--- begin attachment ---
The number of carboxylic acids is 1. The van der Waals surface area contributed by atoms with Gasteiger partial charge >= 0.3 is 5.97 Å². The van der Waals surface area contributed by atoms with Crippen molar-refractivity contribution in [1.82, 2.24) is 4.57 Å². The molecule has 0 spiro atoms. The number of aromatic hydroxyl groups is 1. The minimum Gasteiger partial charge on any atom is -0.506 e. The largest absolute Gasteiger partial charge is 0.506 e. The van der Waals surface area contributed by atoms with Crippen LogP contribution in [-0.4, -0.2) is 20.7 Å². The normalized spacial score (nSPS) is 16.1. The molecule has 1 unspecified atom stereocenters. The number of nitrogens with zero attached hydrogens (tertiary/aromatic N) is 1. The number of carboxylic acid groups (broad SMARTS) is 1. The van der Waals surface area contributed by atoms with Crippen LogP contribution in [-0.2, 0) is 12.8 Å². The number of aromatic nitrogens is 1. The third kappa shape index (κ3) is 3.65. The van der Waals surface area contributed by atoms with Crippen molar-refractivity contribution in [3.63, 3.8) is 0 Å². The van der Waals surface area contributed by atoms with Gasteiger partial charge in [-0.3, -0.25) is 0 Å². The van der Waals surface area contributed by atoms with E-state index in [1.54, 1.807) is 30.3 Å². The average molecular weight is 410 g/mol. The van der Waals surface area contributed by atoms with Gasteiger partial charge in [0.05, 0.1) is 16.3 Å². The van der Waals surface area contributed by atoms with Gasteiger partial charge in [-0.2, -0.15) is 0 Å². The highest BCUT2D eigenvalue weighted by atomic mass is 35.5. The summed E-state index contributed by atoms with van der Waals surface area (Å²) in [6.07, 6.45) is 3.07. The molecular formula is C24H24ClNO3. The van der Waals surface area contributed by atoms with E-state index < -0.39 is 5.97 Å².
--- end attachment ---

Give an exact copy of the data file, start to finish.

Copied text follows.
The number of carboxylic acids is 1. The van der Waals surface area contributed by atoms with Gasteiger partial charge >= 0.3 is 5.97 Å². The van der Waals surface area contributed by atoms with Crippen molar-refractivity contribution in [1.82, 2.24) is 4.57 Å². The molecule has 0 spiro atoms. The number of aromatic hydroxyl groups is 1. The minimum Gasteiger partial charge on any atom is -0.506 e. The largest absolute Gasteiger partial charge is 0.506 e. The van der Waals surface area contributed by atoms with Crippen LogP contribution in [-0.4, -0.2) is 20.7 Å². The normalized spacial score (nSPS) is 16.1. The molecule has 1 unspecified atom stereocenters. The number of nitrogens with zero attached hydrogens (tertiary/aromatic N) is 1. The number of carboxylic acid groups (broad SMARTS) is 1. The van der Waals surface area contributed by atoms with Crippen LogP contribution in [-0.2, 0) is 12.8 Å². The number of aromatic nitrogens is 1. The third kappa shape index (κ3) is 3.65. The van der Waals surface area contributed by atoms with Crippen molar-refractivity contribution in [3.63, 3.8) is 0 Å². The van der Waals surface area contributed by atoms with Gasteiger partial charge in [-0.3, -0.25) is 0 Å². The van der Waals surface area contributed by atoms with E-state index in [1.54, 1.807) is 30.3 Å². The average molecular weight is 410 g/mol. The van der Waals surface area contributed by atoms with Gasteiger partial charge in [0.05, 0.1) is 16.3 Å². The van der Waals surface area contributed by atoms with Gasteiger partial charge in [-0.2, -0.15) is 0 Å². The highest BCUT2D eigenvalue weighted by atomic mass is 35.5. The summed E-state index contributed by atoms with van der Waals surface area (Å²) in [6.07, 6.45) is 3.07. The molecular formula is C24H24ClNO3. The van der Waals surface area contributed by atoms with E-state index < -0.39 is 5.97 Å².